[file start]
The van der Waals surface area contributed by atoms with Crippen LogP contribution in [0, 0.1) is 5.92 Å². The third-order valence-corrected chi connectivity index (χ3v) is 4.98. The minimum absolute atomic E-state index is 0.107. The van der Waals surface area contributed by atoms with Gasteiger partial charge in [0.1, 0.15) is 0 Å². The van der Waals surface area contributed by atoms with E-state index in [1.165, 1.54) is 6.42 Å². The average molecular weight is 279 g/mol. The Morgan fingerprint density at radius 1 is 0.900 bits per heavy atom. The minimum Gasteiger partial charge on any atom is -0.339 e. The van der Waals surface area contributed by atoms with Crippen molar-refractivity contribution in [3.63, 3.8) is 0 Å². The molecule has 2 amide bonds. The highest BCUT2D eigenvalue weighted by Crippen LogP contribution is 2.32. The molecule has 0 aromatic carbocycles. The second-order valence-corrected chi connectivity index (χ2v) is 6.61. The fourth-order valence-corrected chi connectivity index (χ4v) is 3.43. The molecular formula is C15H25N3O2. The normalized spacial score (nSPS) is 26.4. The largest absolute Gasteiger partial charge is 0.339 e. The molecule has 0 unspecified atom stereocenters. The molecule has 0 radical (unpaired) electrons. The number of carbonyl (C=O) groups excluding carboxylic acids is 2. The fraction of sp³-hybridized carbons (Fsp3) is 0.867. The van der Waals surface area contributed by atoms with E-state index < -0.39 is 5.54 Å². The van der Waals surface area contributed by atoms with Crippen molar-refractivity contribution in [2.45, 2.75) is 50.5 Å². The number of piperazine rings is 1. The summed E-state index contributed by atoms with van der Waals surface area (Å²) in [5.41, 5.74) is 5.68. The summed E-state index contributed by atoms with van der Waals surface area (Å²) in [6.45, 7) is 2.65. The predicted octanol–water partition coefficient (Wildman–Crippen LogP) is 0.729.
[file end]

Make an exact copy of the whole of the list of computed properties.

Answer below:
The van der Waals surface area contributed by atoms with Crippen LogP contribution in [0, 0.1) is 5.92 Å². The third-order valence-corrected chi connectivity index (χ3v) is 4.98. The minimum absolute atomic E-state index is 0.107. The van der Waals surface area contributed by atoms with Gasteiger partial charge in [0.1, 0.15) is 0 Å². The van der Waals surface area contributed by atoms with E-state index in [1.165, 1.54) is 6.42 Å². The average molecular weight is 279 g/mol. The Morgan fingerprint density at radius 1 is 0.900 bits per heavy atom. The minimum Gasteiger partial charge on any atom is -0.339 e. The van der Waals surface area contributed by atoms with Crippen molar-refractivity contribution in [3.63, 3.8) is 0 Å². The molecule has 2 amide bonds. The highest BCUT2D eigenvalue weighted by Crippen LogP contribution is 2.32. The molecule has 0 aromatic carbocycles. The second-order valence-corrected chi connectivity index (χ2v) is 6.61. The fourth-order valence-corrected chi connectivity index (χ4v) is 3.43. The molecular formula is C15H25N3O2. The normalized spacial score (nSPS) is 26.4. The largest absolute Gasteiger partial charge is 0.339 e. The molecule has 0 unspecified atom stereocenters. The molecule has 0 radical (unpaired) electrons. The number of carbonyl (C=O) groups excluding carboxylic acids is 2. The fraction of sp³-hybridized carbons (Fsp3) is 0.867. The van der Waals surface area contributed by atoms with E-state index < -0.39 is 5.54 Å². The van der Waals surface area contributed by atoms with Crippen molar-refractivity contribution in [2.45, 2.75) is 50.5 Å². The number of piperazine rings is 1. The summed E-state index contributed by atoms with van der Waals surface area (Å²) in [5.41, 5.74) is 5.68. The summed E-state index contributed by atoms with van der Waals surface area (Å²) in [6.45, 7) is 2.65. The predicted octanol–water partition coefficient (Wildman–Crippen LogP) is 0.729.